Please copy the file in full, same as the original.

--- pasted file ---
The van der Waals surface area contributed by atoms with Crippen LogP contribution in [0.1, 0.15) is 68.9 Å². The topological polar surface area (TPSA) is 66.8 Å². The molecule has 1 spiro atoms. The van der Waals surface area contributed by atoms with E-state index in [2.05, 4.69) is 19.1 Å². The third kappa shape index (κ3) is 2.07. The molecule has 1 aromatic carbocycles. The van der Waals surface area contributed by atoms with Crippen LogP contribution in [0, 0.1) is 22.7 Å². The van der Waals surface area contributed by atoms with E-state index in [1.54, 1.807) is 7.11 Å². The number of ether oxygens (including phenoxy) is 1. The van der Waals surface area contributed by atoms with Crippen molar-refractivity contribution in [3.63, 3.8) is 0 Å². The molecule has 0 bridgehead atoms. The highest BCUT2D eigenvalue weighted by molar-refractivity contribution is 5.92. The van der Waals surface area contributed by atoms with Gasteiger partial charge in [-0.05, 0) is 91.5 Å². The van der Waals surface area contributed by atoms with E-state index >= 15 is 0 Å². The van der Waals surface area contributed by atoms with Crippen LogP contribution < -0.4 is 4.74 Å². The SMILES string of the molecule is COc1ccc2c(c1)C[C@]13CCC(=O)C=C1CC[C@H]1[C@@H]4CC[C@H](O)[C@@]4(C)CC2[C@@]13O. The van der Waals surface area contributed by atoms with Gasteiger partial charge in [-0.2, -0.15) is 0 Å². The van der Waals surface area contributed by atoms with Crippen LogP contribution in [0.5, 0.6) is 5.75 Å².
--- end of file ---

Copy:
The van der Waals surface area contributed by atoms with Crippen LogP contribution in [0.1, 0.15) is 68.9 Å². The topological polar surface area (TPSA) is 66.8 Å². The molecule has 1 spiro atoms. The van der Waals surface area contributed by atoms with E-state index in [2.05, 4.69) is 19.1 Å². The third kappa shape index (κ3) is 2.07. The molecule has 1 aromatic carbocycles. The van der Waals surface area contributed by atoms with Crippen LogP contribution in [0, 0.1) is 22.7 Å². The van der Waals surface area contributed by atoms with E-state index in [1.54, 1.807) is 7.11 Å². The number of ether oxygens (including phenoxy) is 1. The van der Waals surface area contributed by atoms with Crippen molar-refractivity contribution in [3.63, 3.8) is 0 Å². The molecule has 0 bridgehead atoms. The highest BCUT2D eigenvalue weighted by molar-refractivity contribution is 5.92. The van der Waals surface area contributed by atoms with Gasteiger partial charge in [-0.05, 0) is 91.5 Å². The van der Waals surface area contributed by atoms with E-state index >= 15 is 0 Å². The van der Waals surface area contributed by atoms with Crippen LogP contribution < -0.4 is 4.74 Å². The SMILES string of the molecule is COc1ccc2c(c1)C[C@]13CCC(=O)C=C1CC[C@H]1[C@@H]4CC[C@H](O)[C@@]4(C)CC2[C@@]13O. The van der Waals surface area contributed by atoms with Gasteiger partial charge in [-0.2, -0.15) is 0 Å². The van der Waals surface area contributed by atoms with Crippen LogP contribution in [0.5, 0.6) is 5.75 Å².